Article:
In the field of math, one of Pascal’s achievements was the theory of probability. As a young man, his doctor told him that he was working too hard, he should relax. So he went to the clubs and casinos of Paris, and applied his knowledge of probability to games of chance. Pascal’s Pens�es contains his famous wager theory. This theory states that God may or may not exist, just as a coin may be heads or tails. Everyone must wager, that is, everyone must choose whether to live as if God exists, or live as if God doesn’t exist. If we choose to live as if God exists, we may win eternal happiness. If we choose to live as if God doesn’t exist, we may win some trivial worldly goods. Since eternal happiness is so valuable, so much more valuable than worldly goods, we should bet on God, we should live as if God exists.
Pascal is considered one of the supreme masters of French prose. Tocqueville said that the age of Pascal was the golden age of French literature, since style was then only the vehicle of thought; the writers of that time aimed only to communicate their thoughts clearly and concisely, and didn’t aim at an elegant style.39
15. Other French Philosophers
During the seventeenth and eighteenth centuries, a number of Frenchmen — including La Rochefoucauld, La Bruy�re, Vauvenargues and Chamfort — wrote philosophical works in aphoristic form. La Rochefoucauld’s Maxims are famous for their penetrating analysis of mankind. “We are equally unhappy,” wrote La Rochefoucauld, “when we are deeply in love, and when we have no lover at all.” La Bruy�re’s Characters is also interesting; the first chapter, “On Books,” is the best. An excellent book could be compiled from the best of La Rochefoucauld, La Bruy�re, Vauvenargues and Chamfort.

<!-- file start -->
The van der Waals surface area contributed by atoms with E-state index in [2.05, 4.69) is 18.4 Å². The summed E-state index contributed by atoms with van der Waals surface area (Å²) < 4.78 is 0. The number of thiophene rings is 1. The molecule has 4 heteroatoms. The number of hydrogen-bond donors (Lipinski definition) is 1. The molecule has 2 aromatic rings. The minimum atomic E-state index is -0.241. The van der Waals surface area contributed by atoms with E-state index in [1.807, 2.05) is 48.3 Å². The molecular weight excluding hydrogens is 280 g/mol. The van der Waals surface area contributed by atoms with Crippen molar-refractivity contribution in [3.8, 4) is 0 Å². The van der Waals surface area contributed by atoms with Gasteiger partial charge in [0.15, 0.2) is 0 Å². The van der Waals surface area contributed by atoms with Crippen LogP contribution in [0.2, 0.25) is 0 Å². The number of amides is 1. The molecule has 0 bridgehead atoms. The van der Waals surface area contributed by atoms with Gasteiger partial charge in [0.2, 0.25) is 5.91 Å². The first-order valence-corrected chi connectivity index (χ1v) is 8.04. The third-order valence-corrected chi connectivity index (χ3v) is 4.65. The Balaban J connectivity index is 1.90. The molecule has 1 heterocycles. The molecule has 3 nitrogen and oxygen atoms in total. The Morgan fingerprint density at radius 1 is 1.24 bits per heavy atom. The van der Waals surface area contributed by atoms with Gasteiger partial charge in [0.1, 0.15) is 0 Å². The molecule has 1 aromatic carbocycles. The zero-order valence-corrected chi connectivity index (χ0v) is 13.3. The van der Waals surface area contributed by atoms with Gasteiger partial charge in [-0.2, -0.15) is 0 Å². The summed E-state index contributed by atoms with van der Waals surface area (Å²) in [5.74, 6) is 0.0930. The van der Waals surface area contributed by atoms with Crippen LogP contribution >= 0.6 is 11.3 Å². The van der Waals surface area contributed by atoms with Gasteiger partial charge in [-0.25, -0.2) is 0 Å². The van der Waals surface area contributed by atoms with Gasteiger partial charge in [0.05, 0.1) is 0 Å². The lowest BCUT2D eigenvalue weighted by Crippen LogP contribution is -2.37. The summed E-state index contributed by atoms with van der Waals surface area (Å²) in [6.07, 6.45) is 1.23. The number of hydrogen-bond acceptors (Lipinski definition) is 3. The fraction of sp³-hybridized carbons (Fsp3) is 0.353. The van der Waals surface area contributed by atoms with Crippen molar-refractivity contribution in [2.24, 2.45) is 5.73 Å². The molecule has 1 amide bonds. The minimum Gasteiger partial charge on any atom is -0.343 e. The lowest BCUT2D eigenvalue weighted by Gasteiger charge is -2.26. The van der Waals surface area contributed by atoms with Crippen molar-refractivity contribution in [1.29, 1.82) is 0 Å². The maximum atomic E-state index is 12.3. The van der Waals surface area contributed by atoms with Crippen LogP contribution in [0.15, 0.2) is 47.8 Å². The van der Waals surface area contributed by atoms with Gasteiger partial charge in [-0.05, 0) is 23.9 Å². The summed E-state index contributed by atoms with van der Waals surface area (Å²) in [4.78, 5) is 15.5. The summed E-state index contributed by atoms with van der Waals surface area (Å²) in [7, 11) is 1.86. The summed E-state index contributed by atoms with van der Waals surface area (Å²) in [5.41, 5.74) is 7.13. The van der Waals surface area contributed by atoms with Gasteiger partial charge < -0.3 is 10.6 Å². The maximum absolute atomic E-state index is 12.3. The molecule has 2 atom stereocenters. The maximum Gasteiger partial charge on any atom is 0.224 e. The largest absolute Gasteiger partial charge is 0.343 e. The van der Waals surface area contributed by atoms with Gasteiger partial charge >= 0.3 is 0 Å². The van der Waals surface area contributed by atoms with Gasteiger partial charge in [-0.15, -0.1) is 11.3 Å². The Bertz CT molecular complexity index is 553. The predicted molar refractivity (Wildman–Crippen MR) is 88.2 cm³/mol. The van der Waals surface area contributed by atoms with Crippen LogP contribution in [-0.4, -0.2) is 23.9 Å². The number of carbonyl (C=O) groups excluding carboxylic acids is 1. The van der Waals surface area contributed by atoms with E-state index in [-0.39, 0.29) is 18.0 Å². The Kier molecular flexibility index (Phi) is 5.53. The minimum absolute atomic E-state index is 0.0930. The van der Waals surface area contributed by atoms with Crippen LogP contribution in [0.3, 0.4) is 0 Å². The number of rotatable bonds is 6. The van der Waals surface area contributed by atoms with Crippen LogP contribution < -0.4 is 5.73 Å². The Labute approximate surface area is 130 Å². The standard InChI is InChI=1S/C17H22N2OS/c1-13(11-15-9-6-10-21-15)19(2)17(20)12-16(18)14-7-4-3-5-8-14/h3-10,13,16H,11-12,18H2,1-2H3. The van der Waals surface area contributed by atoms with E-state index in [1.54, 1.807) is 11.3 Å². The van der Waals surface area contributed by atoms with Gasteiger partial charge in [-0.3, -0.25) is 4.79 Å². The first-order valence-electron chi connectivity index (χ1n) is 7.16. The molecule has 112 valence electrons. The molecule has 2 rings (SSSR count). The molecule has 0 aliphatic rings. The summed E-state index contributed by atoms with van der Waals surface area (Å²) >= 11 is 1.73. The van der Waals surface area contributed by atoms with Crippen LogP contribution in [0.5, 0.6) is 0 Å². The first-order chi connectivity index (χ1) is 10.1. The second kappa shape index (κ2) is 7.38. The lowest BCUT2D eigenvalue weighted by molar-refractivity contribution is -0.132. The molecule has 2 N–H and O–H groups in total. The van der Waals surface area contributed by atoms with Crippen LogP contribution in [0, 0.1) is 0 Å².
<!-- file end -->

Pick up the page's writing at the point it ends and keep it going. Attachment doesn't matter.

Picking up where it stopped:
During the eighteenth century, the dominant figures in French thought were Voltaire and Rousseau. Both were extremely influential in their day, though neither looms large in the history of philosophy. Voltaire and Rousseau were famous for their imaginative works as well as their theoretical works. They were neither true artists nor true philosophers, but they had genius and they had a mastery of the French language.
Voltaire was a popular dramatist, and even wrote an epic poem, the Henriade, which deals with Henry IV. Voltaire also wrote tales and stories, of which the most famous is Candide. Like Swift’s Gulliver’s Travels, Candide is a vehicle for the author’s ideas rather than a purely imaginative work. But Candide is more concise and readable than Gulliver’s Travels; Voltaire is unsurpassed in wit and taste. Voltaire’s wit is at its best in his Philosophical Dictionary, in which he pokes fun at the religious and political establishment. Voltaire’s General History is an entertaining survey of Western history; his History of Louis XIV is also a readable work. I highly recommend Andr� Maurois’s biography of Voltaire.
Almost everything Rousseau wrote created a sensation. Rousseau broke onto the literary scene with his Two Discourses, in which he glorified the simple, uncivilized life of primitive man. While Voltaire had generally worked within the classical tradition, Rousseau introduced a new, sentimental, romantic style; Rousseau is often called the father of Romanticism. His long novel, The New H�lo�se, concerned itself with the emotions of young lovers. In his novel �mile, Rousseau expounded his innovative theories on education. Rousseau’s political theories were also innovative; he anticipated the French Revolution, and helped to incite it with his book, The Social Contract, which begins with the famous words, “Man was born free, and he is everywhere in chains.” Rousseau’s Confessions is of greater interest to modern readers than his other works; it is one of the best autobiographies ever written — intimate and poetic, long but rarely dull.
Francis Bacon was one of the leading intellectuals of the Renaissance era. Bacon is best known for his ideas on scientific method and for his interest in the natural world. Like Pliny the Elder, Bacon died from a scientific experiment; Pliny died while gathering data on a volcanic eruption, Bacon died from a cold that he contracted while trying to freeze meat in snow. Bacon’s most popular book is his Essays, which was inspired by Montaigne’s Essays. Bacon’s Essays aren’t as intimate and sincere as Montaigne’s Essays; Montaigne put his whole soul into his Essays, while Bacon wrote with his mind. Nonetheless, Bacon’s Essays are interesting and his style is lively. Bacon’s archaic language has a certain charm: “Those that want friends [i.e., lack friends] to open themselves unto,” writes Bacon, “are cannibals of their own hearts.... This communicating of a man’s self to his friend works two contrary effects; for it redoubleth joys, and cutteth griefs in halves.”40